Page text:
Dynamic Currency Conversion If merchants or hoteliers offer to convert your purchase price into dollars ( called dynamic currency conversion,or DCC),refuse this service.You'll pay more in fees for the expensive convenience of seeing your charge in dollars.
If an ATM offers to lock in or guarantee your conversion rate,choose proceded without conversion.Other prompts might state,You can be charged in dollars:Press YES for dollars,NO for Euros.Always choose the local currency.
Staying Connected To call Italy from the US or Canada:Dial 011-39 followed by the local number.( The 011 is your international access code and 39 is our Italy's country code.)
To call Italy from a European country Dial 00 -39 followed by the local number.( The 00 is Europe's international access code.)
To call within Italy Just dial the local number.
To call from Italy to another country dial 00 followedby the country code(for example,1 for the US or Canada),then the area code an number.If you're calling European contries whose phone numbers begin with 0 you'll usually omit that 0when you dial.
Tips Traveling with a mobile phone-whether an American one that works in Italy,or an European one you buy when you arrive-is handy,but can be pricey.
Consider getting an international plan;most providers offer a global calling plan that cuts the per -minute cost of phone calls and texts,and a flat-fee data plan
Use Wi-Fi Most hotels,holiday houses and many cafe offer free Wi-Fi,and you'll likely also find it at tourist information offices,major museums,and public-transit hubs.
With Wi-Fi you can use your smartphone to make free or inexpensive domestind international calls by taking advantage of a calling app such as Skipe,FaceTime,or Google +Hangouts.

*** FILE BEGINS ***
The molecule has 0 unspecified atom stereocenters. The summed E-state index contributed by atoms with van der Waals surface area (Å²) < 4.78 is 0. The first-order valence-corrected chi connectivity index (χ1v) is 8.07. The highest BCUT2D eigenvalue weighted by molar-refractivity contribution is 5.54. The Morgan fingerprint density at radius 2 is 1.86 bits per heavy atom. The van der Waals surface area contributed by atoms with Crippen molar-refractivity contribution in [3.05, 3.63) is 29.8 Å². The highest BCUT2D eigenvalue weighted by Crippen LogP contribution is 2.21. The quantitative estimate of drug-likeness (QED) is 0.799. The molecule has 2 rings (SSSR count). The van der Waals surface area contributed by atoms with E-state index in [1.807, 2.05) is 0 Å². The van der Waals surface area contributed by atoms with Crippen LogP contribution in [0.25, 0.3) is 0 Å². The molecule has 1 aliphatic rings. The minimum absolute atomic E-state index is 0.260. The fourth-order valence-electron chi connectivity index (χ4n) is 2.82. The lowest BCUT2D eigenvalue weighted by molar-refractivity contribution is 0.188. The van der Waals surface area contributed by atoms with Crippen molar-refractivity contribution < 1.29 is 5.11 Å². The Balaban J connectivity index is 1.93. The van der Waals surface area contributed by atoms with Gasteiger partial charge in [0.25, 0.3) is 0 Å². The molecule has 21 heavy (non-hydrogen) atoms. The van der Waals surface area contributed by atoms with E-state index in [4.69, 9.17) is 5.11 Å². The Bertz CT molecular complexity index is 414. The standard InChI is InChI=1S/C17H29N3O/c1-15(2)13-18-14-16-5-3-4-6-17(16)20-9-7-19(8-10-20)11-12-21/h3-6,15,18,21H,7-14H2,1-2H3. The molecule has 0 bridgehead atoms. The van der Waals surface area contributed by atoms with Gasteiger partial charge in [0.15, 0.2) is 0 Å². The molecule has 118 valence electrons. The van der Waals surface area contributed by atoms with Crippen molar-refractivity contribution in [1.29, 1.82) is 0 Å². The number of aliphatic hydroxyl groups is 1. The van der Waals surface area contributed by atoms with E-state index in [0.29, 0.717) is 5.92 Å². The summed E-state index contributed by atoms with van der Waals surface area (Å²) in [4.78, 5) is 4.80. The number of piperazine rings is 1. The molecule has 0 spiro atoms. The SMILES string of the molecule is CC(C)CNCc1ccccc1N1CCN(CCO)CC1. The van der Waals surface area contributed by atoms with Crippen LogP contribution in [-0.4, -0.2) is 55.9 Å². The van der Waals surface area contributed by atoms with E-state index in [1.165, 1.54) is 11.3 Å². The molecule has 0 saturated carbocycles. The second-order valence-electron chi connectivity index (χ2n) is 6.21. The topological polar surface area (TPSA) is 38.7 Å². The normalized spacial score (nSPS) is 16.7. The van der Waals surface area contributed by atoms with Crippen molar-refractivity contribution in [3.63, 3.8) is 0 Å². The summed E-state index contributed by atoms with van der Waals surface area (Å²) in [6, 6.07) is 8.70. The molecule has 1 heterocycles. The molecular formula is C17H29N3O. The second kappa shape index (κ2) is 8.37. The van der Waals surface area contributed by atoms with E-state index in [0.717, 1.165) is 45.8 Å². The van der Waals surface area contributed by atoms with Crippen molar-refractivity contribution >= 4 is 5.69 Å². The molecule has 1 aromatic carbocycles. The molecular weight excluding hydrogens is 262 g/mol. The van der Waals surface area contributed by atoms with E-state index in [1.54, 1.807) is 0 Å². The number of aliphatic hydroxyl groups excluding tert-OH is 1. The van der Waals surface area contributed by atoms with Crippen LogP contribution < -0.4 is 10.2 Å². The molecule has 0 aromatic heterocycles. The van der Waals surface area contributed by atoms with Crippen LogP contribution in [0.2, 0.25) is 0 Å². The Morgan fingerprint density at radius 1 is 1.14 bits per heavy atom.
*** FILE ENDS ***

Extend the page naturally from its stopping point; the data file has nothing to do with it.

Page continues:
When you can't find Wwi-Fi,you can use your cellular network to connect yto the Internet, text,or make voice calls.
When you're done,avoid further charges by manually switching off data roaming or cellular data.
It's possible to stay connected without a mobile phone.To make cheap international calls from any phone (even your hotel-room phone),you can buy an international phone card in Italy.
These work with a scratch -to -reveral PIN code,allow you to call home to the US for pennies a minute,and also work for domestic calls.Calling from your hotel-room phonewithout using an international phone card is usually expensive.
Helpful Hints - Emercency Help
Help For English -speaking police help,dial 113
To summon an ambulance,call 118
If you have a minor illness,do as the locals do and go to a pharmacist for advice.Or ask at your hotel or to the owner of your holiday house for help-they'll know of the nearest medical and emergency services.
For the concerns,get advice from your hotelier or the owner of your vacation rental
For passaport problems,call the US Embassy ( in Rome,24-hour line-tel-06-46741) or US Consulates(Milan -tel.02-290-351,Florence-tel.055-266-951,Naples-tel.081-583-8111)or the Canadian Embassy(in Rome,tel.06-854-442-9119.
To replace a passport,you'll needd to go in person to an embassy or consulate.Canceland replace your credit and debit cards by calling these 24-hour US numbers collect:Visa - tel.303/967-1096 MasterCard-tel.636/722-7111,American Express -tel.336/393-111.In Italy,to make a collect call to the US,dial 800-172-444;press zero or stray on the line for an operator.File a police report either on the spot or within a day or two;you'll need it to submit an insurance claim for lost or stolen railpasses or electronics ,and it can help with replacing your passport or credit and debit cards.
Time Italy uses the 24-hour clock.It's the same through 12:00 noon,then keep going:13:00,14:00,and so on.Italy,like most of continental Europe,is six/nine hours ahead of the East/West Coasts of the US« Read other articles